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From Prensa Latina news agency:
Goya Awards Tinged with Criticism at the Spanish Government
Madrid, Feb 10 – Winners of the Goya Awards held the audience in awe with hard criticism to the current situation in Spain, protesting against lay offs and complaining about the performance of a notable absentee to the ceremony, Education, Culture and Sports Minister Jose Wert.
After walking before pickets of Coca-Cola workers, who are fighting for not being dismissed, the Goya Award winners delivered their speeches, which included many references to the Government this year, due to the country’s economic situation and unpopular initiatives.
The ceremony concluded after midnight, being the first of its kind without Culture minister, as director and presenter of the show Manuel Funtes said.
If the Defense minister does not attend the Armed Forces’ parade, his superior would probably fire him. It would be good if this minister (Wert) fled or resigned, said Mariano Barroso, when receiving the statuette to the Best Adapted Screenplay of the film “Todas las Mujeres” (All Women).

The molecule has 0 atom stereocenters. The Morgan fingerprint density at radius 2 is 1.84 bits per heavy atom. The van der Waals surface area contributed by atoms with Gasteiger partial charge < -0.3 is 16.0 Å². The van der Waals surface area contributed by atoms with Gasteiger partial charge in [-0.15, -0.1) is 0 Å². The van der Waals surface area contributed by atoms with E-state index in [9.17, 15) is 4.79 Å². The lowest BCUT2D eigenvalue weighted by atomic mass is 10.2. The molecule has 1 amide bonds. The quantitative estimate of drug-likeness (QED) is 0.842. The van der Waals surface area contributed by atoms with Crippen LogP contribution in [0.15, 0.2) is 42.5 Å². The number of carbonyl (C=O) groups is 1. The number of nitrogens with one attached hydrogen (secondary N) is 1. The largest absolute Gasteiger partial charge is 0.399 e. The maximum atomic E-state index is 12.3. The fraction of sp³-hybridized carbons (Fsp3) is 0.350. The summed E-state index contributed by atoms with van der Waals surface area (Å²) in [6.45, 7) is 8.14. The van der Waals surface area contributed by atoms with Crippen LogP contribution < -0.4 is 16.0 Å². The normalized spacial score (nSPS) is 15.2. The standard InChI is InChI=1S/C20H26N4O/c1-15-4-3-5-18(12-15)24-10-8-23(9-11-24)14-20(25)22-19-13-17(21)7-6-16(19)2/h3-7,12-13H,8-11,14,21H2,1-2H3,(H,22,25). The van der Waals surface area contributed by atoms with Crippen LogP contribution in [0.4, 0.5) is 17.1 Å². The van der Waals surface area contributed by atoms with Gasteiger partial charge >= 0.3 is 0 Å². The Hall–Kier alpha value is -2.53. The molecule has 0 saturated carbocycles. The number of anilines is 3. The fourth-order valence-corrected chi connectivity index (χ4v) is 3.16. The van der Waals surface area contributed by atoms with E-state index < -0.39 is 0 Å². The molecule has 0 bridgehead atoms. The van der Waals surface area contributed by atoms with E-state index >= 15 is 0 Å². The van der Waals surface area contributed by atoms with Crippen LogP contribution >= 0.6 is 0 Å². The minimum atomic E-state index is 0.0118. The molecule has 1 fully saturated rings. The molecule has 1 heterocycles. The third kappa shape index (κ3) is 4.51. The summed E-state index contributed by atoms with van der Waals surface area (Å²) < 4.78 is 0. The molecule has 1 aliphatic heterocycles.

When giving the Terele Pavez the Goya Award for Best Actress, Javier Bardem also referred to the mentioned top official’s absence, asserting that “our cinema is way above our anti-culture minister.”
Actress Natalia de Molina, winner of the Goya for the Best Female Revelation, referred to the movement of opposition to a bill to restrict abortion, saying: “I want nobody to decide for me,” one of the mottos of the campaign against the Government initiative.
When picking up her Goya statuette, Marian Alvarez, awarded for Best Actress, said: “We are not going to let anything or anybody to decide for us.”
Cinema Academy President Enrique Gonzalez referred to the current problems, including production decrease, closing of movie theaters, and the loss of thousands of jobs.
Making a movie in our country today is a real deed, said Gonzalez, who also criticized the 21-percent value added tax on film products, which means that for every euro given to the Treasury, the movie industry lost two euros, he said.
The most awarded film was “Las Brujas de Zugarramurdi (The Witches of Zugarramurdi), by Alex Iglesia, with eight out of 10 nominations, including the above mentioned to Terele Pavez.
However, the highest awards went to the comedy “Vivir es Fácil con Los Ojos Cerrados” (Living Is Easy with Eyes Closed), which received the awards for Best Film, Best Director (David Trueba), Best Screenplay, Best Actor (Javier Camara), Female Revelation (Natalia de Molina) and Best Film Music (Pat Metheny).
From Latin America, the Spanish-Argentinian film Metegol (Goal-scoring), by Juan Campnella, won the Goya Award for Best Motion-Picture and the Venezuelan movie “Azul y No Tan Rosa” (Blue and Not So Pink), by Miguel Ferrari, for Best Ibero-American Film.